Sunday, January 11, 2009

Some Pointers...

Okay.  I am so sick today that I actually haven't eaten breakfast yet and nothing sounds good so I can't imagine that I am going to eat any time soon.  Now, for me, that is a symptom of some serious sickness.

I was going to write a post about pointers on how to be a sponsee, but I have gotten side-tracked by watching my favorite Sunday morning news show.  So, here is a pointer for the news media:  If you spend several years setting someone up to get elected and then they do, could you please continue to be nice to him?  He is going to be the President of the United States, let's cut him some slack, OK?  He has arguably one of the worst situations to come into, let's all get on board - especially those of you who wouldn't say anything negative about him a few short months ago.  OK?

Okay, now on to being a sponsee:

  • Your sponsor is a human being.  She sleeps, eats, breathes, and just wants to stay sober, just like you.
  • She is not paid, and does not receive any remuneration for the time and effort she spends on you.  She just works with others because it is part of the deal (and usually a joy).
  • If your sponsor tells you she goes to bed at 8:30 p.m., don't call every night at about 9:30 p.m., especially after you have been told this is not OK.
  • When you call, it is common courtesy to ask "how are you?" or "do you have a second to talk?" or somehow inquire as to the sponsor's condition before you launch into your problems/complaints.
  • If your sponsor suggests that you do something that is not immoral or illegal, don't shop around for differing opinions and then come back to your sponsor and tell her why you shouldn't do it... that, in my book, is the end of the sponsorship relationship.
  • Sponsorship is a principle, not a personality.  If you trust God, you trust God to put the right sponsor into your life... then you stop running the show and learn how to ask for and receive help.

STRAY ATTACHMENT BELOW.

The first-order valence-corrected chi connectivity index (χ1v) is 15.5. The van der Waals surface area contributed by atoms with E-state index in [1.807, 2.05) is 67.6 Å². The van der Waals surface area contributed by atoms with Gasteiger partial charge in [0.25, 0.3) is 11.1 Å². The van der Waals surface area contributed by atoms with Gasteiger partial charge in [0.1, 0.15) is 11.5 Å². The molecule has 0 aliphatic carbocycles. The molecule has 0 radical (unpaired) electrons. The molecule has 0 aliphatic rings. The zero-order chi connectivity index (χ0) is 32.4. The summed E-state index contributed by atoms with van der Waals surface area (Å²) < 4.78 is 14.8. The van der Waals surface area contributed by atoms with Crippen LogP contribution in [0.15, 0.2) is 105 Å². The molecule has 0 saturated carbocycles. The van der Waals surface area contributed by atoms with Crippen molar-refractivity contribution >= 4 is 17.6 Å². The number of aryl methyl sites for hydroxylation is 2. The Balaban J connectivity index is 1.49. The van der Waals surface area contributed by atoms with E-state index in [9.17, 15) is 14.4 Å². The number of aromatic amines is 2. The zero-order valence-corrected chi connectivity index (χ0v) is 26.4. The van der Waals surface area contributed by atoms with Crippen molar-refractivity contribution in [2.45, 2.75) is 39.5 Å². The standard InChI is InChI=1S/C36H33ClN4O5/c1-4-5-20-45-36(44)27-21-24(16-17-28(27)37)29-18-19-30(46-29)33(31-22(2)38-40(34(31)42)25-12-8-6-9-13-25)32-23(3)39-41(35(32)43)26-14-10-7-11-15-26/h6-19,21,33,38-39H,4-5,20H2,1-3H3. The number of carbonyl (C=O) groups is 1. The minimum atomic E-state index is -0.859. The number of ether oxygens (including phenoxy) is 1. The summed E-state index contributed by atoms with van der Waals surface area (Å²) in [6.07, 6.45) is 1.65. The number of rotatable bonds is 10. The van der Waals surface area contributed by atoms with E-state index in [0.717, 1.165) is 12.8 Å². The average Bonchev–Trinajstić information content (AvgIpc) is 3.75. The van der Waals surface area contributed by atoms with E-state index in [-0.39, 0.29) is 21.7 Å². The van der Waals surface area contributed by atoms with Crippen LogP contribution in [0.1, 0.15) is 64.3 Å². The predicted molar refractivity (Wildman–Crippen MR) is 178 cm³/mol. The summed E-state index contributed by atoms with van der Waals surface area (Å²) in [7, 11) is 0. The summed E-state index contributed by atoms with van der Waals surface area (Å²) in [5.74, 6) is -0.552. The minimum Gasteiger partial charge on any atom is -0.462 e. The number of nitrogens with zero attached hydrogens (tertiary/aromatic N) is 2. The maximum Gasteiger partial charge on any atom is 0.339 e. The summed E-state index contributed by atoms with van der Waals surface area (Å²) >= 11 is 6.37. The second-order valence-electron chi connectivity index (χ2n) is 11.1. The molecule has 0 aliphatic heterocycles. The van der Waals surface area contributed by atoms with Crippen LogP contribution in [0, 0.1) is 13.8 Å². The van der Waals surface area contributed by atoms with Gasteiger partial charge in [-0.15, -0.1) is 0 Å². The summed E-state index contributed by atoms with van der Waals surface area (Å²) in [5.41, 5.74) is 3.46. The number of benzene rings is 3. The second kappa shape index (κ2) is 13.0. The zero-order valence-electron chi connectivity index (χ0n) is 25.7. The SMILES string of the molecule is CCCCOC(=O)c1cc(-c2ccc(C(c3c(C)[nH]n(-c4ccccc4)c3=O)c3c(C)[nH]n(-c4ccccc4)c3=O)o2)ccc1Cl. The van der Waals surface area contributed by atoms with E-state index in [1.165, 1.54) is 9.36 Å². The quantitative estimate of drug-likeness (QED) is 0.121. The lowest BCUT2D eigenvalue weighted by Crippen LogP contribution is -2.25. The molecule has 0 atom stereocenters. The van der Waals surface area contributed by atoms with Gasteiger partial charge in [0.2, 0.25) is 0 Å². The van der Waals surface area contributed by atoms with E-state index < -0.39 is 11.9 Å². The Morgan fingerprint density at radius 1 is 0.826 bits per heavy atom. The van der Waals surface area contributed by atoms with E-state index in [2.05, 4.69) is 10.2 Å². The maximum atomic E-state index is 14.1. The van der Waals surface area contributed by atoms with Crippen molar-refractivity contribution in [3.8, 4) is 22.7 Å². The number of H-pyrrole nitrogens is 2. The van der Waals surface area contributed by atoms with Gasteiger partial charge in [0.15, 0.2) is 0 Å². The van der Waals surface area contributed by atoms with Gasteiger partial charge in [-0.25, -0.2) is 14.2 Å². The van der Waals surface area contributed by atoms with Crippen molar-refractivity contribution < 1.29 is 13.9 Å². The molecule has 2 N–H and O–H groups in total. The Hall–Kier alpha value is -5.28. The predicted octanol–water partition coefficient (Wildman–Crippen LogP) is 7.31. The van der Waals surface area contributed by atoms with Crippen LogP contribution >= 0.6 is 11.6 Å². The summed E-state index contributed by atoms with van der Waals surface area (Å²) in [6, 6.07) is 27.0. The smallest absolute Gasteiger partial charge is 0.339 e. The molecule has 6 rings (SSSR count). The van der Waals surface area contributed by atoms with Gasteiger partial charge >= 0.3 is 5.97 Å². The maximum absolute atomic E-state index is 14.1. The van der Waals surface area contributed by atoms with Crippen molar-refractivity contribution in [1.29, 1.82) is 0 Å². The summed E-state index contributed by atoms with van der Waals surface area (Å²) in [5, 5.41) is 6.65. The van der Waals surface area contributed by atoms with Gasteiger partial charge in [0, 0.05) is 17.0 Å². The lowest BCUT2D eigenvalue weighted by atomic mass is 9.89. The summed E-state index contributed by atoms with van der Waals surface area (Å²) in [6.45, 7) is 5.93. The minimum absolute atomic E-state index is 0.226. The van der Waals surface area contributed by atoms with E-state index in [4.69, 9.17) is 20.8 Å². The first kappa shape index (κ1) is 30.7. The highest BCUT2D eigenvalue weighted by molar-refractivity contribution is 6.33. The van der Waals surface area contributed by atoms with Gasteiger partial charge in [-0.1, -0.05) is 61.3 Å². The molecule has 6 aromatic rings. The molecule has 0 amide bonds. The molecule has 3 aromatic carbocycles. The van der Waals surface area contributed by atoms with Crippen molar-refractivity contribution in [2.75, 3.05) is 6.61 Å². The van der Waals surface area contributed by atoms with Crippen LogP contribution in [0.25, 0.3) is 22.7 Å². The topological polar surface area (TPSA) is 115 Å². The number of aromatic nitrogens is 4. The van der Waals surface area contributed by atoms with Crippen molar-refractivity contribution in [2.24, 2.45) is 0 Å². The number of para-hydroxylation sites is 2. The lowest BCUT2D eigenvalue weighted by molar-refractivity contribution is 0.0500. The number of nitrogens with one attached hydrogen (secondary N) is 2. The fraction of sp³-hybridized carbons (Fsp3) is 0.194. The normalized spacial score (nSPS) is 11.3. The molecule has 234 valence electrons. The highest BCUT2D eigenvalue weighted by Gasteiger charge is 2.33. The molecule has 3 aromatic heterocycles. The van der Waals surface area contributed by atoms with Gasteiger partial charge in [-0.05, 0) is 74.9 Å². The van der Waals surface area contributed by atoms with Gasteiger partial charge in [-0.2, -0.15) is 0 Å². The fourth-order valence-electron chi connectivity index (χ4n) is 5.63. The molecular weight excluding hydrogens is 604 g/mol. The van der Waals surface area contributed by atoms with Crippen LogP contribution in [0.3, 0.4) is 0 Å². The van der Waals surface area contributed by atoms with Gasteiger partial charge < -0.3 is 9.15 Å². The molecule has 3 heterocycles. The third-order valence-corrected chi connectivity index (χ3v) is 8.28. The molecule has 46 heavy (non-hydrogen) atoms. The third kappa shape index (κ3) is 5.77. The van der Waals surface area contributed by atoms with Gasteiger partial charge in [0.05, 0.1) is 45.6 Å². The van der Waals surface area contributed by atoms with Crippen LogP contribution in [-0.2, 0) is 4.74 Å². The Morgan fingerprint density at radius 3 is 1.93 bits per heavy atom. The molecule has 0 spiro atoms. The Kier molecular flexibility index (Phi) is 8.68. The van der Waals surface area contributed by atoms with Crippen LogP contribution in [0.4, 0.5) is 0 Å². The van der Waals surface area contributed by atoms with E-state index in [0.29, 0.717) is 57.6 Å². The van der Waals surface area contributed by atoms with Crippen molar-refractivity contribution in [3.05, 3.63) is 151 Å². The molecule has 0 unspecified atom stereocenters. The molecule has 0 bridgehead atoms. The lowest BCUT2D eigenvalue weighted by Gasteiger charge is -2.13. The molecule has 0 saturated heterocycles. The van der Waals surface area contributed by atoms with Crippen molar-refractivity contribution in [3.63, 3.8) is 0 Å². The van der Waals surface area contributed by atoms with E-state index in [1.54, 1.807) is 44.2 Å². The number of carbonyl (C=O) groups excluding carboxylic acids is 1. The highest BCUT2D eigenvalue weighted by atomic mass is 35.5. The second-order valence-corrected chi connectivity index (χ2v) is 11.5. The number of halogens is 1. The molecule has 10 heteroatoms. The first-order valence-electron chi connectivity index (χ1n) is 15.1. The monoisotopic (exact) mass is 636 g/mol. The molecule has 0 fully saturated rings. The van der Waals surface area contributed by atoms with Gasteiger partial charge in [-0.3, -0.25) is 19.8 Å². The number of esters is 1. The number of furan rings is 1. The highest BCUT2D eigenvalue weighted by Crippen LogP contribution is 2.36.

Can anyone increase the list?


steveroni said...

1. Mary, it is painful to read how you are suffering, not only physically, but mentally...what with your upcoming activities. God has to make you well, NOW. He doesn't have a lot of time. (I try not to put limits on God any more!)

2. I'm calling my sponsor right now, and tell him how much I appreciate his time and effort with me--and others. He is sober 33 years, two years fewer than me. BUT, he is a retired counselor, an old-time Big Book guy.

Peace, and get well soon!

Maainerevgal said...

*Your sponsor does not keep you sober. God, and working the steps do. She is there to support you in your recovery, but it is yours, so do the work!
*Pray for your sponsor-- she's doing life one day at a time, just like you.
*Should you need to change sponsors, be kind about it, and thank her for the time she's invested in you before you move on.

Kim A. said...

I have to remind myself ALOT to just shut up and LISTEN to her. I sponsored myself for a few years and well..we all know how that ended.. :-)


Findon said...

Wow. Sponsees are the same the world over!!!
How about adding " The sponsee does ALL the running. Its not the job of the sponsor to ensure you do the steps.. Thats the sponsees job.

or. A Sponsee phones the sponsor, not the other way around. Thats about ego deflating and learning about humility. Its not the sponsors job to chase around after wayward sponsees.

dAAve said...

I should not depend on my sponsor to make me happy.
I should not ask my sponsor for money - ever.
I can ask my sponsor for other favors, just as I would any other friend. But I should not EXPECT a favor just because he/she is my sponsor.
And on and on and on...
Get well girl.

Trailboss said...

Poor baby. Sounds like you are having a rough go at it. The soup will help as you know.

Sure hope you are feeling better real soon!

Scott W said...

It's a mutually respectful relationship, act like it.

I am on board with being nice.

Lou said...

I'm happy to say I knew the rules you wrote. I call it common sense LOL!

Patty said...

Hope are felling better soon, Mary. When your sponsor is sharing his/her experience, stength and hope with you in-do not interrupt, especially with- yea, but.

J-Online said...

I have to agree with Lou! It is 100% common sense!

Scott W said...

Hope you are feeling better when you read this, probably Monday morning. I didn't call back as I didn't know when you would be sleeping. But call me if you still have the question.

Syd said...

I hope that you feel better MC. Glad that you wrote about sponsoring.

I think that it's important that the sponsee understands that the sponsor is a guide to the steps and not a therapist.

I also think that the sponsee needs to recognize that the relationship is a mutual one. The sponsor isn't perfect and still has character defects.

A sponsor is part of a legacy of the program and applies what has been handed down and what the literature says.

Thanks for reminders about what a sponsor is.